by Onno van der Hart, Ellert R. S. Nijenhuis, and Kathy Steele; New York, W. W. Norton, 2006, 420 pages, $49.95
Dr. Harris is the chief executive officer for clinical affairs at Community Connections, Washington, D.C.
Declaring that a particular work is the definitive book on a given subject is always risky. Most fields change rapidly, and there are constantly new things to learn or, at the very least, new ways to integrate old ideas. That said, Onno van der Hart, Ellert R. S. Nijenhuis and Kathy Steele have come as close as I can imagine to writing the definitive book on trauma, dissociation, and the complicated treatment of these disorders. Their book, The Haunted Self, is an elegant integration of theory, research, and clinical practice about the struggles endured by survivors of complex and repeated trauma.
The authors propose a phase-specific understanding of the treatment of trauma survivors that respects the splits in the personality caused by traumatic events. An "apparently normal part of the personality" holds narrative memory and attempts to go on with daily life, using the ego functions of planning, exploring, and reasoning. At the same time, at least one and often several "emotional parts of the personality" remain stuck in an action pattern that was initiated at the time of trauma and was principally defensive in nature. The goal of treatment is a resolution of these structural splits in the personality and a more whole and flexibly functioning individual.
The authors combine this basic understanding of structural splits with an appreciation of the various action patterns used by the individual and the energy level and energy efficiency required to integrate parts of the personality. Although their theoretical reasoning is complex, it brings together biological, psychological, and social understandings of the individual in a way that makes both intuitive and intellectual sense.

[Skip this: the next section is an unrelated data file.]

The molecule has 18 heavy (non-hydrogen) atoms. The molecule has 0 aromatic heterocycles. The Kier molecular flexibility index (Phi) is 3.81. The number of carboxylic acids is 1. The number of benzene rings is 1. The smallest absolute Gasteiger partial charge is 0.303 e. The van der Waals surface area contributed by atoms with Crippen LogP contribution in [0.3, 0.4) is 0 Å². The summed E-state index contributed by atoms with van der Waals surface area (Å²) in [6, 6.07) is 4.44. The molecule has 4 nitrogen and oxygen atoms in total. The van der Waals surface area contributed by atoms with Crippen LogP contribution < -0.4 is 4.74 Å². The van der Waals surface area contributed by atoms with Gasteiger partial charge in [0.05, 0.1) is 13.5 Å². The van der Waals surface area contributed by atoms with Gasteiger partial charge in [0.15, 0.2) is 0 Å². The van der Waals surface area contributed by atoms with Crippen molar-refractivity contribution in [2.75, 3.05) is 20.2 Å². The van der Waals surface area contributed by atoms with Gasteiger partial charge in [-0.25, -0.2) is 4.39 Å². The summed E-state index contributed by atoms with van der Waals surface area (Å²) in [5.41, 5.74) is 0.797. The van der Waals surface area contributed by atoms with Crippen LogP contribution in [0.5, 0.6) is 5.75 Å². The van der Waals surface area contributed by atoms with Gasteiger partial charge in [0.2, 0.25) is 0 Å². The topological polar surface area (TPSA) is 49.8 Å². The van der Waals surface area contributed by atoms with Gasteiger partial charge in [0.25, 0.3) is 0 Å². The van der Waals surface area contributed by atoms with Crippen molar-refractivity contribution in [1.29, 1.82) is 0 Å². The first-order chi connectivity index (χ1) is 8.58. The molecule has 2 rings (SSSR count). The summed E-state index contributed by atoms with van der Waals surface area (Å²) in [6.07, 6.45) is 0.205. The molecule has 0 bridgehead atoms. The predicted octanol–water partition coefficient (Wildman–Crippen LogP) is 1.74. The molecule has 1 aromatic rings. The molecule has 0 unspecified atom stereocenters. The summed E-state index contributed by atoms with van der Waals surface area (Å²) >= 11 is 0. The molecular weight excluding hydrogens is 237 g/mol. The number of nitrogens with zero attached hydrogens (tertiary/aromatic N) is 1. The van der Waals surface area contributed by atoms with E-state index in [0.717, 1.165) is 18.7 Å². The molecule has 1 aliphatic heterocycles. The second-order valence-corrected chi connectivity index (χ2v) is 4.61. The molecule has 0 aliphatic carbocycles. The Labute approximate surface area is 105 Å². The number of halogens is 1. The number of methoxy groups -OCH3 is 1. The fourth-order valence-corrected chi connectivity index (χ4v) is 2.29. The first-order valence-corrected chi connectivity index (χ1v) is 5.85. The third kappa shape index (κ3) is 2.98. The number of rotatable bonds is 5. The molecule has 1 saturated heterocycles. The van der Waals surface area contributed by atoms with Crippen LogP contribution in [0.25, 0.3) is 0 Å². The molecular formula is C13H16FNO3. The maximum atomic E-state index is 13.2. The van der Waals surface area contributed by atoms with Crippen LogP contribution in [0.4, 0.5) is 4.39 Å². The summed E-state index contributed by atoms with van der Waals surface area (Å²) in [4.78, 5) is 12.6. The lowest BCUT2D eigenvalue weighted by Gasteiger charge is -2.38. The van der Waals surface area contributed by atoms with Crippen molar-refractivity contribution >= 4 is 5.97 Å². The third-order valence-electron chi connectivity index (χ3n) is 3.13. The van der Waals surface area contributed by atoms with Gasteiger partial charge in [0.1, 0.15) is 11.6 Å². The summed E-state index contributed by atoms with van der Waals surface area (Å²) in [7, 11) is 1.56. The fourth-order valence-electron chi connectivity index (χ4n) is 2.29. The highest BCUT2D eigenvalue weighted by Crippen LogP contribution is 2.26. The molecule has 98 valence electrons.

When the authors turn specifically to treatment in the last part of their book, they wisely combine general clinical perspectives with very practical suggestions that flow from their understanding of phase-specific needs. For example, there are several specific suggestions for how to handle extra and urgent phone calls from trauma survivors that respect the individual's struggles with attachment and the loss of attachment. All three authors are experienced clinicians and their suggestions reveal that their theoretical constructions are well grounded in direct practice.
This book is not easy. It is dense and rich in material, and the ideas it tackles are complex. After reading the book, I attempted to share some of the most exciting ideas with a group of young clinicians who were learning to implement the trauma recovery and empowerment model for working with survivors (1). Most of them listened dutifully, but were somewhat confounded by the ideas, confirming my suspicion that The Haunted Self will be best appreciated by clinicians more familiar with trauma theory and practice. On the other hand, I shared some basic ideas in a psychoeducationally based, skills-focused trauma group with inner-city, trauma survivors with dual diagnoses, none of whom had completed more schooling than high school, and they got it immediately. The ideas of structural dissociation—complicated for beginning clinicians—made immediate sense to women with lived experience of trauma, confirming my belief that the authors could not be more right in what they have to teach us.
Harris M: Trauma Recovery and Empowerment: A Clinician's Guide for Working With Women in Groups. New York, Free Press, 1998